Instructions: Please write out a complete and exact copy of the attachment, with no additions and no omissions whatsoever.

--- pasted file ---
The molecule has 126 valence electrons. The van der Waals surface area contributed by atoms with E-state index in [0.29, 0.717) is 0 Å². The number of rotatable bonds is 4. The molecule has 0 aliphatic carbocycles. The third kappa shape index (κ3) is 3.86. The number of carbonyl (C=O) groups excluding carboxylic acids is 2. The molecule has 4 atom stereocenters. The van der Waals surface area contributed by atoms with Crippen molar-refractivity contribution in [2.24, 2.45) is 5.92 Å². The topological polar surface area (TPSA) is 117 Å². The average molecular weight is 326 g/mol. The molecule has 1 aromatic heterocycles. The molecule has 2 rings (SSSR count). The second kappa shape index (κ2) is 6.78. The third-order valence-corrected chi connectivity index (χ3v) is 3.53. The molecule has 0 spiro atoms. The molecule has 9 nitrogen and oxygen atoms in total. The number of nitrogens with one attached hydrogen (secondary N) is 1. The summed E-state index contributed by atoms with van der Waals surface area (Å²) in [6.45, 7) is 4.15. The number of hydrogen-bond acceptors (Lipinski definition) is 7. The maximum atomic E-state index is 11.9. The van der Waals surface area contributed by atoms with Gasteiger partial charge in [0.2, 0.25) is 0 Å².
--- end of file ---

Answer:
The molecule has 126 valence electrons. The van der Waals surface area contributed by atoms with E-state index in [0.29, 0.717) is 0 Å². The number of rotatable bonds is 4. The molecule has 0 aliphatic carbocycles. The third kappa shape index (κ3) is 3.86. The number of carbonyl (C=O) groups excluding carboxylic acids is 2. The molecule has 4 atom stereocenters. The van der Waals surface area contributed by atoms with Crippen molar-refractivity contribution in [2.24, 2.45) is 5.92 Å². The topological polar surface area (TPSA) is 117 Å². The average molecular weight is 326 g/mol. The molecule has 1 aromatic heterocycles. The molecule has 2 rings (SSSR count). The second kappa shape index (κ2) is 6.78. The third-order valence-corrected chi connectivity index (χ3v) is 3.53. The molecule has 0 spiro atoms. The molecule has 9 nitrogen and oxygen atoms in total. The number of nitrogens with one attached hydrogen (secondary N) is 1. The summed E-state index contributed by atoms with van der Waals surface area (Å²) in [6.45, 7) is 4.15. The number of hydrogen-bond acceptors (Lipinski definition) is 7. The maximum atomic E-state index is 11.9. The van der Waals surface area contributed by atoms with Gasteiger partial charge in [0.2, 0.25) is 0 Å².